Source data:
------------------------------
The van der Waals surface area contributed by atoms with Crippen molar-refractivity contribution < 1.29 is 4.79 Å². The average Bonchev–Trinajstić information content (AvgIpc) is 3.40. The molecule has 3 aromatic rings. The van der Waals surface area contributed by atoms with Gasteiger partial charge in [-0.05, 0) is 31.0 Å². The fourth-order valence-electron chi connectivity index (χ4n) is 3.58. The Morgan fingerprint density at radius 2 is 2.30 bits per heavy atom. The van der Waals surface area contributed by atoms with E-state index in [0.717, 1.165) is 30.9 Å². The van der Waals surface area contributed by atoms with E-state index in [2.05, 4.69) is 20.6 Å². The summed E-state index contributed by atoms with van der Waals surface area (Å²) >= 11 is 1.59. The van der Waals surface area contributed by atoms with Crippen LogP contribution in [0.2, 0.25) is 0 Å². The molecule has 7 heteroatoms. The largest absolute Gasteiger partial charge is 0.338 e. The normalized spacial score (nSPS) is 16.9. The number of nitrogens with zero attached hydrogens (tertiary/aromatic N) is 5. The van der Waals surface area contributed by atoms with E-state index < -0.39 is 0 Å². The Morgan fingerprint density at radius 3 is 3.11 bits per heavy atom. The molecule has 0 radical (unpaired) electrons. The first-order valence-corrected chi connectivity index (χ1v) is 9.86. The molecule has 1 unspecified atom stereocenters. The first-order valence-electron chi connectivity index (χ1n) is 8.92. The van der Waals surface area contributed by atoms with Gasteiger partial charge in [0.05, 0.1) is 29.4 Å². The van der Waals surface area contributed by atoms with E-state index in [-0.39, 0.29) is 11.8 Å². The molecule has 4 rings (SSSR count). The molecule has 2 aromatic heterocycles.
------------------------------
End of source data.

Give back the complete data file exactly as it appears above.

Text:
The van der Waals surface area contributed by atoms with Crippen molar-refractivity contribution < 1.29 is 4.79 Å². The average Bonchev–Trinajstić information content (AvgIpc) is 3.40. The molecule has 3 aromatic rings. The van der Waals surface area contributed by atoms with Gasteiger partial charge in [-0.05, 0) is 31.0 Å². The fourth-order valence-electron chi connectivity index (χ4n) is 3.58. The Morgan fingerprint density at radius 2 is 2.30 bits per heavy atom. The van der Waals surface area contributed by atoms with E-state index in [0.717, 1.165) is 30.9 Å². The van der Waals surface area contributed by atoms with E-state index in [2.05, 4.69) is 20.6 Å². The summed E-state index contributed by atoms with van der Waals surface area (Å²) >= 11 is 1.59. The van der Waals surface area contributed by atoms with Crippen LogP contribution in [0.2, 0.25) is 0 Å². The molecule has 7 heteroatoms. The largest absolute Gasteiger partial charge is 0.338 e. The normalized spacial score (nSPS) is 16.9. The number of nitrogens with zero attached hydrogens (tertiary/aromatic N) is 5. The van der Waals surface area contributed by atoms with E-state index < -0.39 is 0 Å². The Morgan fingerprint density at radius 3 is 3.11 bits per heavy atom. The molecule has 0 radical (unpaired) electrons. The first-order valence-corrected chi connectivity index (χ1v) is 9.86. The molecule has 1 unspecified atom stereocenters. The first-order valence-electron chi connectivity index (χ1n) is 8.92. The van der Waals surface area contributed by atoms with Gasteiger partial charge in [0.05, 0.1) is 29.4 Å². The van der Waals surface area contributed by atoms with E-state index in [-0.39, 0.29) is 11.8 Å². The molecule has 4 rings (SSSR count). The molecule has 2 aromatic heterocycles.